Why “The West Wing” Matters

Payton Williams
Voices Editor
@YoureSoVanya

Over the last few months, a rumor has been circulating that Aaron Sorkin’s “The West Wing” might be returning to T.V.

There are many reasons to be excited for this news.

“The West Wing” was a critical darling that won 27 Emmy awards. It had spectacular acting, spectacular writing, spectacular direction, spectacular everything. It’s an entertaining, witty show that’s easy to get lost in.

But, for me, the excitement runs a little deeper than that.

When I first found “The West Wing”, or rather, when it found me, it could not have been better timing.

I was young, nerdy and super into politics.

I don’t imagine anyone would have trouble believing that, in high school, that isn’t much of a recipe for having friends.

I also loved acting and writing. I was obsessed with finding an ability to communicate ideas in a way that might actually make a difference to people. To communicate in a way that made someone think and feel something.

My inability to communicate my thoughts to people, or to really communicate at all, was really frustrating to me. I’m sure it was, and still is, for many people.

But then I saw, “The West Wing”, and suddenly I realized just how powerful words could be.

How they could hurt, how they could heal and how they could be used to change the way we see something, no matter how simple.

How words could move mountains with only the faintest weight of breath.

More important than all these things, though, I learned how much words, wit and humor could change the life of a lonely kid in high school and send him off into a bigger and brighter world than the one he looked at before.

Because, after all, “The West Wing” was a political show, about the senior staff of the White House, and the importance and humanity of the office of the President of the United States.

But it was also about how politics could be used to make the world a better place.

And today, it almost feels like a relic of a time when the world was so hopeful, that people were maybe, just maybe, willing to believe in a world where government could be a tool for good.

My favorite character in the show, Communications Director Toby Ziegler, expressed this idea directly in a speech from an episode in the show’s first season.

“We have to say what we feel.” Ziegler said, “That government, no matter what it’s failures in the past, or in times to come, for that matter, government can be a place where people come together. A place where no one gets left behind. No one gets left behind.”

Ziegler delivers this speech to the fictional president in the show, Josiah Bartlet, and try as I might, I can’t express the admiration he inspires in the show.

He inspired this admiration not only in the other characters in the show, but in me.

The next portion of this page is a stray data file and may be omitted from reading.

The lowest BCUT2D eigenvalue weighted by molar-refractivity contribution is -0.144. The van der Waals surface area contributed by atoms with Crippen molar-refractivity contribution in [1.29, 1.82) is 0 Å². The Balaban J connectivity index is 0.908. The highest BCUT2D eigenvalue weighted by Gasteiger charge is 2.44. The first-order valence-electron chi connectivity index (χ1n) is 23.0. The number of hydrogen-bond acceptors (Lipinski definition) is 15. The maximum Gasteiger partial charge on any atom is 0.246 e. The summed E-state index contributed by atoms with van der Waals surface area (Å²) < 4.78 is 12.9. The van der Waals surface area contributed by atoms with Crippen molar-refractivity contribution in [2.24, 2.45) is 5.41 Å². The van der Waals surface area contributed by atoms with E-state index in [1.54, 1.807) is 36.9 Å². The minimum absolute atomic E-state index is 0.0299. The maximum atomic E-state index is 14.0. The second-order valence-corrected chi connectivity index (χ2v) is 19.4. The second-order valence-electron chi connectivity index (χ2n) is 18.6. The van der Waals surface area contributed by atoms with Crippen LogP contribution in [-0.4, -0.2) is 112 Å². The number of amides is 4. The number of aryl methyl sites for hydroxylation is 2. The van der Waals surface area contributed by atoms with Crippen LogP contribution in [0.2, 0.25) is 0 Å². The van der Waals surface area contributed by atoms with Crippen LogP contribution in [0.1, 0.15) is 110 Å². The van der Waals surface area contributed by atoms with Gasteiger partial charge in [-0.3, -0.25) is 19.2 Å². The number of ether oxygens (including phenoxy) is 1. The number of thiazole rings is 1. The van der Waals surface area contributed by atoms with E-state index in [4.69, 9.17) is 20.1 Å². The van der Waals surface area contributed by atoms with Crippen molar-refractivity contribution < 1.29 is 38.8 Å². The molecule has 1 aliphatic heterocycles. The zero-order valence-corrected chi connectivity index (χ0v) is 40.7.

Josiah Bartlet, or “Jed” as he is referred to throughout the show, is portrayed by Martin Sheen, so it is no surprise that the resulting character possesses a charm virtually unmatched in all of T.V. history.

But more than that, he possesses all the charm necessary of a president.

That’s the key to the show and the reason why it’s so important to me that it come back to T.V.

There has never been a time in this country when we needed “The West Wing” more than now.

“The West Wing” depicted a White House of grace and intelligence, a place where debate was fostered, people were cherished, and mistakes were human, rather than necessarily malicious.

Did “The West Wing” depict its characters as flawless? Certainly not.

All of them were flawed, and often they were unsuccessful in doing what they felt needed to be done. Often, they were even depicted as smug or self-righteous.

But not once, even with all their flaws, were they shown as chasing anything other than altruistic goals.

Not once were these fictional politicians shown to do something they didn’t at least believe would aid this country and the people in it.

Sometimes a character might stray from the beaten path a bit, lose sight of the goal and play the game of politics with too much abandon, or not enough, but the show would always be careful to show them being brought back to the light.

The show was always careful to show us the battle to stay moral, even as ethical lines became blurred.

The show even didn’t shy away from showing just how blurry those lines could get, but all the while never losing sight of what was the right thing to do.

And while the right thing to do often proved intangible, as it is in real life, there was never the slightest impression that the characters in the show weren’t looking for it, and weren’t looking out for the country or, as I imagined, us.

Even if no one ever knew, they were looking out for us.

Politicians. Looking out for us.

Today, that feels more like a fantasy than it ever did before.

And maybe that’s why we need it back.

We need “The West Wing” to return to T.V. to remind us that hope is not so terrible or so foolish or far away.

We need “The West Wing” because, in this age of political cowardice and obfuscation, it is important to remember that hope is what built this country and its political systems, and that it is only hope that can save us.

After all, if the show is only a fantasy, that’s because we have lost the imagination to make it a reality.

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